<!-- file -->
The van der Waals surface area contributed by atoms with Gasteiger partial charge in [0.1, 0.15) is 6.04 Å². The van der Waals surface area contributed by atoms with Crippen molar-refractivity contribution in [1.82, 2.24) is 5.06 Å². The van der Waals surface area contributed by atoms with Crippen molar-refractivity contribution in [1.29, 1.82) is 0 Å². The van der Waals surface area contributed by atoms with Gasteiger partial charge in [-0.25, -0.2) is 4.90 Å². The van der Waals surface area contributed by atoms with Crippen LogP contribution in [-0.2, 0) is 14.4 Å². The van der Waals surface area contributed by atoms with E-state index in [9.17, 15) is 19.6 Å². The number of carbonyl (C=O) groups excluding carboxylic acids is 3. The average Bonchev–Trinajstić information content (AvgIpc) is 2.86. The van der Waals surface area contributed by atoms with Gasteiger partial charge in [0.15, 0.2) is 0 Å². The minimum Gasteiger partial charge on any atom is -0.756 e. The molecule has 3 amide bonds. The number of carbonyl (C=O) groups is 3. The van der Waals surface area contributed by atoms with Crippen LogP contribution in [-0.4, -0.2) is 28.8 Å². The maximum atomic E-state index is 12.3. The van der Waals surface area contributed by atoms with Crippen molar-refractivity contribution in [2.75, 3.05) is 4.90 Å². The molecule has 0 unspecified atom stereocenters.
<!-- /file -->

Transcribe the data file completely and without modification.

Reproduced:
The van der Waals surface area contributed by atoms with Gasteiger partial charge in [0.1, 0.15) is 6.04 Å². The van der Waals surface area contributed by atoms with Crippen molar-refractivity contribution in [1.82, 2.24) is 5.06 Å². The van der Waals surface area contributed by atoms with Crippen molar-refractivity contribution in [1.29, 1.82) is 0 Å². The van der Waals surface area contributed by atoms with Gasteiger partial charge in [-0.25, -0.2) is 4.90 Å². The van der Waals surface area contributed by atoms with Crippen LogP contribution in [-0.2, 0) is 14.4 Å². The van der Waals surface area contributed by atoms with E-state index in [9.17, 15) is 19.6 Å². The number of carbonyl (C=O) groups excluding carboxylic acids is 3. The average Bonchev–Trinajstić information content (AvgIpc) is 2.86. The van der Waals surface area contributed by atoms with Gasteiger partial charge in [0.15, 0.2) is 0 Å². The minimum Gasteiger partial charge on any atom is -0.756 e. The molecule has 3 amide bonds. The number of carbonyl (C=O) groups is 3. The van der Waals surface area contributed by atoms with Crippen LogP contribution in [-0.4, -0.2) is 28.8 Å². The maximum atomic E-state index is 12.3. The van der Waals surface area contributed by atoms with Crippen molar-refractivity contribution in [2.75, 3.05) is 4.90 Å². The molecule has 0 unspecified atom stereocenters.